Early detection of Autism can mean a lifetime of benefits
CIHR Foundation Grant Recipients
Dr. Susan Bryson
Department of Pediatrics
Faculty of Medicine
Dr. Lonnie Zwaigenbaum
Department of Pediatrics
Faculty of Medicine and Dentistry
University of Alberta
Drs. Bryson and Zwaigenbaum – A Dynamic Research Duo
Co-leads of a multi-centre study on Autism Spectrum Disorder (ASD), CIHR-funded researchers Susan Bryson and Lonnie Zwaigenbaum are going the distance, literally and figuratively, to discover new ways to diagnose children with ASD at an early age. Although thousands of kilometres separates these internationally recognized leaders in ASD research, for the past 15 years, they have been working together to explore how to develop and deliver intensive behavioural therapies in infancy to mitigate the symptoms of ASD and improve outcomes.
The first Craig Chair in Autism Research and Professor in the Departments of Pediatrics and Psychology at Dalhousie University and the IWK Health Centre in Halifax, Dr. Susan Bryson, a clinical-developmental psychologist, has focused her research on the early detection of autism and the accompanying benefits of early intervention. With the help of her trainees, she also studies the attention, emotion and the temperaments of children diagnosed with ASD. Dr. Bryson took the lead in developing a province-wide early intervention program for preschoolers with ASD in Nova Scotia, and she has a long-standing interest in and commitment to the well-being of adolescents and adults living with ASD.
Based in Edmonton, Dr. Lonnie Zwaigenbaum, a clinical-developmental pediatrician, is Director of the Autism Research Centre at Glenrose Rehabilitation Hospital – a facility renowned for helping children with developmental disorders to flourish through better understanding, assessment and care.
Dr. Zwaigenbaum has dedicated his career to equipping physicians with more powerful diagnostic and decision-making tools allowing children with autism spectrum disorder to be diagnosed early on so that they and their families can access the support needed to make a meaningful difference.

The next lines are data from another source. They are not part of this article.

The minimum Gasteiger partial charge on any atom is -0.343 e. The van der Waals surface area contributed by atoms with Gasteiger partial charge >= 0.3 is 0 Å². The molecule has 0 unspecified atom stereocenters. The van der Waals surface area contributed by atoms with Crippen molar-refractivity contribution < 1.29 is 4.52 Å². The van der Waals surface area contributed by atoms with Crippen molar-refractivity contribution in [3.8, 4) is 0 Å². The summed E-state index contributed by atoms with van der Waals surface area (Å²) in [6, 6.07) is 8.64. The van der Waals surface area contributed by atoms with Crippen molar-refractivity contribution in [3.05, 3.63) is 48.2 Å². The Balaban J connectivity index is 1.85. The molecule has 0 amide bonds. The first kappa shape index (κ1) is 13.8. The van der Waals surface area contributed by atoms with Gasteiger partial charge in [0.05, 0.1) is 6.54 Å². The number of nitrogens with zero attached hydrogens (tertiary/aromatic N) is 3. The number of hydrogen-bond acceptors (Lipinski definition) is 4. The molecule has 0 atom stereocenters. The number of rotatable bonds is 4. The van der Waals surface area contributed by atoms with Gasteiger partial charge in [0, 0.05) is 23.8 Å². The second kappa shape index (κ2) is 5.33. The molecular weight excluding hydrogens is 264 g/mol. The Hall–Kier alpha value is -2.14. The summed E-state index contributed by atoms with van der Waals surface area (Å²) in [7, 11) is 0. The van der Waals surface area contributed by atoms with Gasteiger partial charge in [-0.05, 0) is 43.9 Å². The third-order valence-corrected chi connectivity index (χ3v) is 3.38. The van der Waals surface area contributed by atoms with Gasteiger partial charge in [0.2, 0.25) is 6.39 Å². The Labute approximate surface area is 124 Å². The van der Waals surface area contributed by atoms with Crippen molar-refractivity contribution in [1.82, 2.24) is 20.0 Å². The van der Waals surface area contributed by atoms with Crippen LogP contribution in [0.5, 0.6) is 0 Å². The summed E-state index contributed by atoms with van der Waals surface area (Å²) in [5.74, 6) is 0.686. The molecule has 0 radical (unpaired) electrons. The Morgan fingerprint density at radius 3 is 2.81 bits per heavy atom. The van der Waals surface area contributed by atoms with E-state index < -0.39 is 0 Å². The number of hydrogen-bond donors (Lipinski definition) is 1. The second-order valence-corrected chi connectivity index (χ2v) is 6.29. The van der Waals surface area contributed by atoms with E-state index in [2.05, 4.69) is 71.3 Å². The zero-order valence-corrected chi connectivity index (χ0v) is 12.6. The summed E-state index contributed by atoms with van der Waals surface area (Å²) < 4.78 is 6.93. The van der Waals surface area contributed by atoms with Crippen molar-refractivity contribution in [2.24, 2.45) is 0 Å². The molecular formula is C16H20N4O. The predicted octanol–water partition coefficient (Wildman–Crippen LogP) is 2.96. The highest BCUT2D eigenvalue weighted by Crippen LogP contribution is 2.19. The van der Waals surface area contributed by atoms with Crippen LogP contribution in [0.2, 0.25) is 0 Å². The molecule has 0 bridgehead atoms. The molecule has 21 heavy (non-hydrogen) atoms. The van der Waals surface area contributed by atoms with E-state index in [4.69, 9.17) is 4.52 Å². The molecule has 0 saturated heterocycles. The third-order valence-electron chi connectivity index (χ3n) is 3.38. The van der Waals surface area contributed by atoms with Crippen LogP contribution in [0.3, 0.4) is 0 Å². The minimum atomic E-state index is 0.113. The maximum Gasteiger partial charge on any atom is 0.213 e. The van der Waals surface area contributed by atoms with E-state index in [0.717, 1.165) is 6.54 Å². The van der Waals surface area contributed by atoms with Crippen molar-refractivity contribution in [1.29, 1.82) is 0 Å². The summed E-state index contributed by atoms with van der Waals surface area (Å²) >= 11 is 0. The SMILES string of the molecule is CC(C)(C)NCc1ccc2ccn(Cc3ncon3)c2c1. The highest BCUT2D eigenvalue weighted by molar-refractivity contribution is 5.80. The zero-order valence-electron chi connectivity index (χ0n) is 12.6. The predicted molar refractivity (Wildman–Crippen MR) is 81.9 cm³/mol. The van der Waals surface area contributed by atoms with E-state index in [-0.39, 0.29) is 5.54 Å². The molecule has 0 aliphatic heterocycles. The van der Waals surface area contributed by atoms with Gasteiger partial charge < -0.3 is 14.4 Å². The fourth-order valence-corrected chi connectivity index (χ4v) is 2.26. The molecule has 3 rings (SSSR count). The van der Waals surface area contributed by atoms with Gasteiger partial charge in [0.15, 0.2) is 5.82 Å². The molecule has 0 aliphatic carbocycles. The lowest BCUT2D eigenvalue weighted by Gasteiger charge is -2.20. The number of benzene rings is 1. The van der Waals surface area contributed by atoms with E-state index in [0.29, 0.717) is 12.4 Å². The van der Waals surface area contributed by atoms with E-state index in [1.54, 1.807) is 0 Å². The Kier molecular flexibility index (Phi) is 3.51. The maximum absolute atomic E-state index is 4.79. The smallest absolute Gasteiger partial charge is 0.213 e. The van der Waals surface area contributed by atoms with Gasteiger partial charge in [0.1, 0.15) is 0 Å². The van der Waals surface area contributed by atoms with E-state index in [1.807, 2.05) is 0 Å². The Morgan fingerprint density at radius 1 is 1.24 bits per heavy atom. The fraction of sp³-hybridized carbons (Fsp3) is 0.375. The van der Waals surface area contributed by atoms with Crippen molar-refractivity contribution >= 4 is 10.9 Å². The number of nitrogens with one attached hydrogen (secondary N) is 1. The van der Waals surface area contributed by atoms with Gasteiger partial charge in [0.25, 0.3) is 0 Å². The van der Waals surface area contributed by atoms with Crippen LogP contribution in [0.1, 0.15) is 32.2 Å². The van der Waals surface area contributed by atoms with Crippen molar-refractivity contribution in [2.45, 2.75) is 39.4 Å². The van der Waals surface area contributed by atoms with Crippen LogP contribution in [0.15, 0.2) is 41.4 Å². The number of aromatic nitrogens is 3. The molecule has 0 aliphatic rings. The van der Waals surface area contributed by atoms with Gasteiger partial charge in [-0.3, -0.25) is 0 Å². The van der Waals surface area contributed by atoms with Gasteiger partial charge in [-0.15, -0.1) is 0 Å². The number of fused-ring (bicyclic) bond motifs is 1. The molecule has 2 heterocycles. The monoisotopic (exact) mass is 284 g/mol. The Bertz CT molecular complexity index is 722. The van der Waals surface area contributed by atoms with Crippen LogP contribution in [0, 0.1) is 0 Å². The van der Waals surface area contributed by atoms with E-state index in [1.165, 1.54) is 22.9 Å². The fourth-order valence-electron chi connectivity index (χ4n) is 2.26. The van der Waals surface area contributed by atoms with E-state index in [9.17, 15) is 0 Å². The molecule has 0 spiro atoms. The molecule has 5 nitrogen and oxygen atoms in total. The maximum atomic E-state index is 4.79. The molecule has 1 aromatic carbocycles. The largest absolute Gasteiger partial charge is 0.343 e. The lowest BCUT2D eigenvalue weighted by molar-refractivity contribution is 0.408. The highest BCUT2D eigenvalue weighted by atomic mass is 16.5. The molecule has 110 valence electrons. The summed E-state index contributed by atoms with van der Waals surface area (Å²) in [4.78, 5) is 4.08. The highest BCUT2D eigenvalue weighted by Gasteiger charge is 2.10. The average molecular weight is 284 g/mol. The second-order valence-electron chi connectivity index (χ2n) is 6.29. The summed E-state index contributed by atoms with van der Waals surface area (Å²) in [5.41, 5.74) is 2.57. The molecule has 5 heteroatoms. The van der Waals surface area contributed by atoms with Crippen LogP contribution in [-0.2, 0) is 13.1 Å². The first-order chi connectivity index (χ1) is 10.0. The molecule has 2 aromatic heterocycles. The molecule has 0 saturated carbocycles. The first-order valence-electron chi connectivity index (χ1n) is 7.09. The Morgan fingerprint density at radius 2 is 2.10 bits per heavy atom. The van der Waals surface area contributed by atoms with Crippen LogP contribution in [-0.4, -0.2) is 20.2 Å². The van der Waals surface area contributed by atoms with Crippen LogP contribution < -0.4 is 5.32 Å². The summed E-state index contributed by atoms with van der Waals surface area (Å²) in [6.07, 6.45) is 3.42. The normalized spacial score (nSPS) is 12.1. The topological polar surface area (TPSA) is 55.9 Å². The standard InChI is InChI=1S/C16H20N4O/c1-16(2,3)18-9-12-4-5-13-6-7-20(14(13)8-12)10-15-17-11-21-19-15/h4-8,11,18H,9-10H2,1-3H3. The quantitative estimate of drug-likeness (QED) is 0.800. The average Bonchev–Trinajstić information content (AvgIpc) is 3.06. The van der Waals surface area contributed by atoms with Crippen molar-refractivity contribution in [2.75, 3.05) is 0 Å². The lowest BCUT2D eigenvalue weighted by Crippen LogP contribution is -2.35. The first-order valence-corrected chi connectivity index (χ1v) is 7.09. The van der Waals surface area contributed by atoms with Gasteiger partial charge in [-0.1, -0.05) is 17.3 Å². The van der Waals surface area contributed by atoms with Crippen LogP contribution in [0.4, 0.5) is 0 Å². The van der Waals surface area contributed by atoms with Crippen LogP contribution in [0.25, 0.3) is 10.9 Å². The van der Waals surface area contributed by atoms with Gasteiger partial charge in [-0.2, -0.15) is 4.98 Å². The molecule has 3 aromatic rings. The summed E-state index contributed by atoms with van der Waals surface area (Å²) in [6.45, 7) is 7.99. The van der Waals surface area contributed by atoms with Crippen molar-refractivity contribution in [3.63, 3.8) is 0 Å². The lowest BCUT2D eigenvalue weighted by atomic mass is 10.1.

Supporting advances in improved early detection, diagnosis and treatment of ASD
Photo courtesy of Alberta Health Services.
There is a clear need to increase awareness and create better diagnostic tools. Building on their three previous studies which have cumulatively followed the development of more than 500 children over fourteen years of continuous CIHR funding, Dr. Bryson and Dr. Zwaigenbaum's first published study, released in 2005, is still considered to be foundational a decade later. It resulted in the successful development of their Autism Observation Scale for Infants.
With this new CIHR grant, Drs. Bryson and Zwaigenbaum are setting their sights on a new cohort of children to further their research into ASD detection. Part of the impetus of this new study is to include novel measures and improved resolution of early behavioral signs by using more finely-grained risk assessments.
Together, they are leading the work of a virtual team of eight network researchers, based in various locations across the country.
The investigators with Bryson & Zwaigenbaum's team are focusing on high-risk younger siblings of children diagnosed with ASD. These families experience a rate of recurrence which is much higher than that of the general population. They run almost a 20 % chance of a second child being diagnosed with ASD.
The results of the studies will provide new insight into the early indications of behavioural traits and the tell-tale biomarkers of ASD, allowing them to map the developmental pathways to ASD during infancy.